Organizer HD ($9.99) by Aesthology Inc. pays homage to the Daytimer and the Filofax we remember fondly.
The app’s structure mimics those two almost extinct, but beloved, tools of the super-organized. Its UI is a souped-up version of the iPad’s native Calendar app which also supports photos, maps, emoticons, as well as sound notes and shape drawing.
Users can create calendar entries and view them by the day, week, month, or as a list. There are six fonts that can be changed to eight different colors. Users can add a start and end time to an entry as well.
Organizer HD syncs with the iOS standard Calendar and Google Calendar. Syncing to the iOS calendar is recommended; if a user chooses not to sync, any event created in Organizer HD will not show up in the app, it will only show up in the iOS calendar.
Adding maps and photos was easy. The map function links to the iOS maps, so the map in the entry will operate on any iPad with active Wi-Fi or 3G.
Organizer HD comes with 128 emoticons, but adding them to an entry was not simple. The shape function was tricky to use as well. It could take up to eight steps, or more if you needed to resize or move the object after placing it.
Because there was no way to lock emoticons or shapes to text entries, they had to be moved each time new entries were added. The shapes and emoticons were attractive and colorful, but ultimately not very useful.
Organizer HD also allows users to record voice memos, and import voice memos from a web browser.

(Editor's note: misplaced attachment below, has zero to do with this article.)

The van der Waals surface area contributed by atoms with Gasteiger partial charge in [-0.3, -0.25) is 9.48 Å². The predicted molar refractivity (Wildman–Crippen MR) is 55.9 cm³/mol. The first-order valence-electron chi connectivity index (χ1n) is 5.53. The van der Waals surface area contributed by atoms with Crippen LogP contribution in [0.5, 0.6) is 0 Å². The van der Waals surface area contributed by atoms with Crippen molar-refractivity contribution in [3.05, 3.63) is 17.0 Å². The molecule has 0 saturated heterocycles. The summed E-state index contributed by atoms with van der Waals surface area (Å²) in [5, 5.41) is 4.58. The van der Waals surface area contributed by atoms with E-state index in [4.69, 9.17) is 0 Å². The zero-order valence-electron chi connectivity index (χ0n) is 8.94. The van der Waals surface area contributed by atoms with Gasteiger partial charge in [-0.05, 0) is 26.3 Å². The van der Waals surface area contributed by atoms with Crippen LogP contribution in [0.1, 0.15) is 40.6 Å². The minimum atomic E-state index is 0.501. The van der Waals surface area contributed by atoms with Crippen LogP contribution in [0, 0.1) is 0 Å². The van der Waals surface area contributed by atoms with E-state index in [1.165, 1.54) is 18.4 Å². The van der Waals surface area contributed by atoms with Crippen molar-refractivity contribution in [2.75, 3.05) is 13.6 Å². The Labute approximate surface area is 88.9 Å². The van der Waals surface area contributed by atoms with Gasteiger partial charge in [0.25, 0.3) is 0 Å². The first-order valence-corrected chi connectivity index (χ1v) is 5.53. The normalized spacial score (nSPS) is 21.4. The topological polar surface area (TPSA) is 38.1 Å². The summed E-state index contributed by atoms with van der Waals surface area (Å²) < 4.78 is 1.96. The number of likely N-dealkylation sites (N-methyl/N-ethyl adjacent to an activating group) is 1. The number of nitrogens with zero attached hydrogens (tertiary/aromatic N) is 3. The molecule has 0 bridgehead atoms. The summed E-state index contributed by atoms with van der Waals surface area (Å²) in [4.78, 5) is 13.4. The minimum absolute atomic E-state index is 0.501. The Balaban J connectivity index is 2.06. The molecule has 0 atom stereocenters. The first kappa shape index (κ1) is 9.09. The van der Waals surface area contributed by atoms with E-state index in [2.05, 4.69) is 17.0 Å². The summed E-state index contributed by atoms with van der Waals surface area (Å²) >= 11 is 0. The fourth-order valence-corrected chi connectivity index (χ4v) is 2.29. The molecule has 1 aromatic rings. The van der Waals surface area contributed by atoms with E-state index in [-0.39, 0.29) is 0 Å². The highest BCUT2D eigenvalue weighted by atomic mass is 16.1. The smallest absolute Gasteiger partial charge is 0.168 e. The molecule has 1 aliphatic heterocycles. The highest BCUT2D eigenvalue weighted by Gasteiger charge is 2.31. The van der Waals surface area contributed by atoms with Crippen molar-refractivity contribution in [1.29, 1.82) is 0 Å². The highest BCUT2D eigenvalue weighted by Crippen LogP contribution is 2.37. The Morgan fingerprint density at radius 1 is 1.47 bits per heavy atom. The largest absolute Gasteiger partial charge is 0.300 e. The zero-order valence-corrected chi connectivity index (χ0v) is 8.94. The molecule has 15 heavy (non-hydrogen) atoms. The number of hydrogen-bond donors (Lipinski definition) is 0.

It was easy to cut, copy, paste, and delete items using the edit menu bar near the bottom of the screen.
Organizer HD offers a number of ways to share calendar pages. A user can email a page as text or PDF, or save a page as a photo. Files can also be transferred via Wi-Fi, or printed to an AirPrint compatible printer.
The app has Twitter integration as well. It works in portrait or landscape mode, and there is a search function. Users have the option to set a passcode.
Unfortunately all of the app’s settings have to be changed in the iOS Settings app. For example, the app lets the user customize background color, but it is necessary to leave Organizer HD, go to Settings, find the setting for background color, go back to Organizer HD, and see if it looks good. And the background setting is only good for one page.
The app supports bullets, check boxes, and dashes in front of text entries, but the user must go into iOS Settings to toggle between these options. There were numerous other times I was forced to pop back and forth between iOS Settings to change something.
For an app this convoluted, $9.99 is a lot to pay.
Organizer HD lets users make impressive calendar entries complete with photos and maps, but its clunky UI was frustrating at times, and made it hard to get the most out of the app.